Penny Palfrey was a competitive pool swimming during her teenage years in England, in the 1970’s. After emigrating to Australia she spent more time in the open water and was selected to represent Australia in marathon swimming (25k) in 1993. Penny also participated in masters swimming and held six masters world records in 400m, 800m and 1500m freestyle in the 35-39 and 40-44 year age groups.
In 2006 Penny swam the Cook Strait in New Zealand and the English Channel. This was the start of a decade of challenging swims and races around the globe, resulting in numerous wins, world firsts and world records. Penny was inducted into the International Marathon Swimming Hall of Fame in 2009.
More recently Penny has shifted her sporting focus to include running and cycling. Concentrating on aquathon to begin with, Penny came 2nd in her 50-54 year age group at the World Multisport Championships in Cozumel, Mexico in 2016 and first in the 55-59 years age group in Penticton, Canada in 2017.
Penny has a wealth of experience in open water swimming and has graciously offered to share her top tips on open water swimming.
Open Water Swimming. Three points with three tips – by Penny Palfrey.
Goggle tips –
Invest in a good quality pair of goggles.
- You can check whether a pair of goggles will be a good fit by gently pressing the goggle seal onto your face, if the goggles stay on your face without the strap or with a loose strap they’re likely to be a good fit and not leak.
- Goggles fogging up? I find the best anti-fog is a little bit of saliva. Lick or spit, that’s your choice, then a quick wipe around with your finger, dip the goggles into the sea or pool and that should prevent your goggles from fogging up. Goggles still fogging up? One drop of baby shampoo into each lens, rinse with fresh running water. Goggles should now stay clear when swimming. Goggles still fogging up? Could be time for a new pair?
- Consider tightening up your goggles a little on race day, especially when the conditions are rough, or when you’ll be swimming in or out through the surf.
Sighting – Sighting whilst swimming in open water/triathlon is a very important skill to learn. You can practice sighting in a pool, but practicing in open water is better.
When sighting while swimming you only need to lift your head enough for your eyes to be above the surface of the water. There’s no need to lift your entire head out of the water! If you do, your hips and legs will drop, and you’ll lose forward momentum.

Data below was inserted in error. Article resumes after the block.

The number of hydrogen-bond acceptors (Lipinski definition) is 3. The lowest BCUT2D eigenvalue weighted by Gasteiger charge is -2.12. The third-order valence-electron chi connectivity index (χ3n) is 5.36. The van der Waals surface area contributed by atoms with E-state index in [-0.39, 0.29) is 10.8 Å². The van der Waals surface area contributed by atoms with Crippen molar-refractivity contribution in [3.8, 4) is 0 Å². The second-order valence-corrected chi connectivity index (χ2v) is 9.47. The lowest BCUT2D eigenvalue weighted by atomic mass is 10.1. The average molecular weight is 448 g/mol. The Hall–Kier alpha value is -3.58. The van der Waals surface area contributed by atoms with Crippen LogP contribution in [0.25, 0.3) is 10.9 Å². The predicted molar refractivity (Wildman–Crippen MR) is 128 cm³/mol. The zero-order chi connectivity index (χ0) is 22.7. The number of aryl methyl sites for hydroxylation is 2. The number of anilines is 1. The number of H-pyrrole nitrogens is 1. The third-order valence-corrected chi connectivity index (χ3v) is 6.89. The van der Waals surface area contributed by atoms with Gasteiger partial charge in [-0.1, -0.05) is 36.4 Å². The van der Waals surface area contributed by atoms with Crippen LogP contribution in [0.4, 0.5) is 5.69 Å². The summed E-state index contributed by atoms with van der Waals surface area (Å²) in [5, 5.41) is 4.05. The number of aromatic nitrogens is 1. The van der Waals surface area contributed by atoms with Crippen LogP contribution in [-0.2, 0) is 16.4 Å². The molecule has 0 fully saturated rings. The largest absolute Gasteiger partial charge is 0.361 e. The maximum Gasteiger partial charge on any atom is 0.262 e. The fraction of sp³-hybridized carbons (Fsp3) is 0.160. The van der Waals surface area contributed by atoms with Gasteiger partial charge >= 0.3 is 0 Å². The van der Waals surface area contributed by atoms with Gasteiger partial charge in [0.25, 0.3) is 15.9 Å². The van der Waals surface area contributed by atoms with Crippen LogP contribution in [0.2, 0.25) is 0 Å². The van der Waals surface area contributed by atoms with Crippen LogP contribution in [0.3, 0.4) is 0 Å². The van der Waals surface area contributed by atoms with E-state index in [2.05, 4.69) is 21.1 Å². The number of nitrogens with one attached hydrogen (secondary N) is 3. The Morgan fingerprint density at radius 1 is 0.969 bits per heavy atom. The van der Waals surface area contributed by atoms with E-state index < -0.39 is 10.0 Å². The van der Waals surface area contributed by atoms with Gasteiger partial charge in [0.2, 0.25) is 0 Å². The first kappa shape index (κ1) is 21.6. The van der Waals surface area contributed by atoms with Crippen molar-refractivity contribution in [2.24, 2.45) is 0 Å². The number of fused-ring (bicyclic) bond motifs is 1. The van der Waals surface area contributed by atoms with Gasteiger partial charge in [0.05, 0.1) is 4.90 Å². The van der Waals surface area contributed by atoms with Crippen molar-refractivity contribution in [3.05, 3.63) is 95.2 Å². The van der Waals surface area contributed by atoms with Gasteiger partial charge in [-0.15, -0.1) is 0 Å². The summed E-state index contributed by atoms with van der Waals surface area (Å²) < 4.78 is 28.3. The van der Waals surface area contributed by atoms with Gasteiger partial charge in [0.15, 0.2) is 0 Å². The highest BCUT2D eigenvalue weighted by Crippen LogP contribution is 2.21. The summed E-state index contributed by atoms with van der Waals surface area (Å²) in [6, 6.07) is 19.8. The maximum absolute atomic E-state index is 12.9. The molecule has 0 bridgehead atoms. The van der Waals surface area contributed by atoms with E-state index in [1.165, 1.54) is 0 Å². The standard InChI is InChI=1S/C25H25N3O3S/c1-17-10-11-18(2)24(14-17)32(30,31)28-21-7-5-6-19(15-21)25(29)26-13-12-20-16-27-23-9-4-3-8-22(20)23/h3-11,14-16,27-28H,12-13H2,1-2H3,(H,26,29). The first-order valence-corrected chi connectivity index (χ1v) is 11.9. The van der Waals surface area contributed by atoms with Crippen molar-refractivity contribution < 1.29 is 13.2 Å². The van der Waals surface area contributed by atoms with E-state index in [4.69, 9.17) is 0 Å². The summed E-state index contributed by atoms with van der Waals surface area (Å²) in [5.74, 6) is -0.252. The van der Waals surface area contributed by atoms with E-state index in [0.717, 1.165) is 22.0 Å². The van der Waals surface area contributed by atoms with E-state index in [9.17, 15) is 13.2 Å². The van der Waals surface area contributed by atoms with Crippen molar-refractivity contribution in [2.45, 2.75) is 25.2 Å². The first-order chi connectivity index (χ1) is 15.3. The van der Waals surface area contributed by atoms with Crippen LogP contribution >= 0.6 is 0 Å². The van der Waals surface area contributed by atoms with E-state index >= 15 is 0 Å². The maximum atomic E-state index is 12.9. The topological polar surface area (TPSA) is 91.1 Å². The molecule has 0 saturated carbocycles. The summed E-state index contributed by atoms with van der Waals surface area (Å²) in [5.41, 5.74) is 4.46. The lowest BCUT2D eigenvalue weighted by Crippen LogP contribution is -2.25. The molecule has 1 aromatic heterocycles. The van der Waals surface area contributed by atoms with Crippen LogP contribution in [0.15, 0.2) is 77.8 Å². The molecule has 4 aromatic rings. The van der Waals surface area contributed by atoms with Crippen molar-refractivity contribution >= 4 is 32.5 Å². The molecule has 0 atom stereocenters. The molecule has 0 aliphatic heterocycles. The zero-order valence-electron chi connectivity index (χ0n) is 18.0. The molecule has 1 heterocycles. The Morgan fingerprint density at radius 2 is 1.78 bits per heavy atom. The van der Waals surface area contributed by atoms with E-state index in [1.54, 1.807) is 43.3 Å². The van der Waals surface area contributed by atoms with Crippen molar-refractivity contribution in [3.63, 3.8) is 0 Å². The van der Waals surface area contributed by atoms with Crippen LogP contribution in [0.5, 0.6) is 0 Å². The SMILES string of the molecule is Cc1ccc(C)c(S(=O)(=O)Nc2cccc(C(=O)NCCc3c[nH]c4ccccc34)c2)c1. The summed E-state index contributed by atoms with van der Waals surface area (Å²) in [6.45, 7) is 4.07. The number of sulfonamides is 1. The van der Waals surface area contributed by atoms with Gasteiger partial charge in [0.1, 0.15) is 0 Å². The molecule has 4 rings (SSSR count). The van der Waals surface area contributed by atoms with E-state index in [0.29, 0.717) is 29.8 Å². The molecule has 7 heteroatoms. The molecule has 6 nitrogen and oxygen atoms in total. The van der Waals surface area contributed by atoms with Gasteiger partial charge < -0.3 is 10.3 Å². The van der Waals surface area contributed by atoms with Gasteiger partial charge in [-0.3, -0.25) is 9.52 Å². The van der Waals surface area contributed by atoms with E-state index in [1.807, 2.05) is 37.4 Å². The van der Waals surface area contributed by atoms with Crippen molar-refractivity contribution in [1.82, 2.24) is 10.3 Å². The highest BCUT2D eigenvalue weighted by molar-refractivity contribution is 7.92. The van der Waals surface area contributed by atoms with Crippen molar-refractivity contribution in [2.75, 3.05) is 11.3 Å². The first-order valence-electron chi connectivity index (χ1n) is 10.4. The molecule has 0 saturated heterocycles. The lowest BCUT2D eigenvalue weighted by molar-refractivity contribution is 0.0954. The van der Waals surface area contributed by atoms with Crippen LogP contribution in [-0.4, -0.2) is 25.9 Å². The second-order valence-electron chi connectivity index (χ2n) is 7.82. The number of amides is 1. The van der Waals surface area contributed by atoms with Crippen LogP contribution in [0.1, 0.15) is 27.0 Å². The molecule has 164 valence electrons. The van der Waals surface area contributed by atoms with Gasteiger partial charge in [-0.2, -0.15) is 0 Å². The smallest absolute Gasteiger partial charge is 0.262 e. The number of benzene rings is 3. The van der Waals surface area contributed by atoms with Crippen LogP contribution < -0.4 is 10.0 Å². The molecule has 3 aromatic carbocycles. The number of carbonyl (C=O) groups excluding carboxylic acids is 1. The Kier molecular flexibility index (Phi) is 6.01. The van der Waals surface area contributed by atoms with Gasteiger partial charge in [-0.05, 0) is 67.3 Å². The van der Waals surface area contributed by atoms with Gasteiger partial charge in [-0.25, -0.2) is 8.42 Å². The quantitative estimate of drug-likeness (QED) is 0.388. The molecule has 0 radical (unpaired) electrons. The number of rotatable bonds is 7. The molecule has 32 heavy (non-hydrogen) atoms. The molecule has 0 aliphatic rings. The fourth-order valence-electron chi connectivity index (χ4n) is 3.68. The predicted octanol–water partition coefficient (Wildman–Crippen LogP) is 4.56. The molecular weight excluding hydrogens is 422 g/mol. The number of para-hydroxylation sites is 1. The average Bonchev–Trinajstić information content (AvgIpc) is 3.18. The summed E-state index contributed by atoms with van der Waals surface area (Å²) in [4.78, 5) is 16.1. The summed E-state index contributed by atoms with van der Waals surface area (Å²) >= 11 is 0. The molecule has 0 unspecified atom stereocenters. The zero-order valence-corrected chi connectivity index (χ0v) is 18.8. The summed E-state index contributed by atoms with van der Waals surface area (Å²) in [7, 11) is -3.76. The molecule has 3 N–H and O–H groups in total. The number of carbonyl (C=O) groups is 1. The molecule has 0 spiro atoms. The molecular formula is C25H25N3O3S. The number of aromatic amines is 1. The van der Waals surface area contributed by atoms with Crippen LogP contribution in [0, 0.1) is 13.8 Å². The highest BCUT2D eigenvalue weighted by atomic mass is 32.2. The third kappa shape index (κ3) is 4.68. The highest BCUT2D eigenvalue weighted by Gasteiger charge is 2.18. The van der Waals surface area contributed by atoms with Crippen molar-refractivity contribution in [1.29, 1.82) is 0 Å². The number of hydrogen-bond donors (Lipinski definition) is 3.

Tips for sighting –
- As mentioned before you only need to lift your eyes out of the water, I like to call this “Crocodile Eyes”. The best time to do this is just after your hand enters the water in front of you. As you pull down into the water you can use this purchase on the water to slightly lift your eyes above the surface. As you pull through allow your chin to follow the line of your hand under the water then take a breath to the side at the end of your stroke looking back underneath your shoulder. Getting your sighting smooth and efficient will save a lot of time and energy during an open water swim.
- It’s a good idea, when possible to get a sight on something larger than the turning buoy. For example if you’re swimming a rectangular course, you may be able to swim to the first turning buoy during a warm up. From there, stop and take note of where the next buoy is, then look beyond that buoy. Is there a landmark you can line up behind the buoy? When the race starts, it’s often much harder to pick out the buoys with all the swimmers and water safety personnel on the water. You can then use that landmark as a guide until you’re closer to the buoy and it becomes easier to see.
- If there’s a large swell it can be very difficult to see the buoys (or anything else). The solution is quite easy, wait until you’re on the top of a wave, then sight. It’s much easier to see from up there!
Pre-race swim – It’s always a good idea to do a pre-race recce swim if possible. Try to arrive at the race location a day or so before your event. Check out the swim course maps and location especially the entry and exit areas. If you’re unfamiliar with a beach chat to the local lifeguards. No one knows beach conditions like the local lifeguards and they’re always happy to assist if you have questions.
- Things to look for; rips, sweeps, sandbars, rocky areas and holes in the entry and exit areas.
- Think you’d like to catch a wave to shore? Check that the wave isn’t a dumping shore break. And make sure you’re wearing a tight suit, if you get your tri suit full of sand whilst surfing a wave to shore, it’s not going to be much fun during the run leg! It’s sometimes better to pull out of a wave by lifting your head and dropping your hips and allowing the wave to roll past.
- If you’re nervous about an open water swim, try to tee up a swim with someone who’s confident in the open water to do a pre-race swim with you. Ask them to swim out with you, do a short swim with them and then swim back into shore. You’ll feel far more relaxed on race morning if you can do this the day before your race.
Three thoughts to remember – RAN
- REMEMBER to pack your race equipment in your hand luggage when flying.
- ALWAYS be courteous to other athletes, we’re friends and family J
- Nothing new on race day!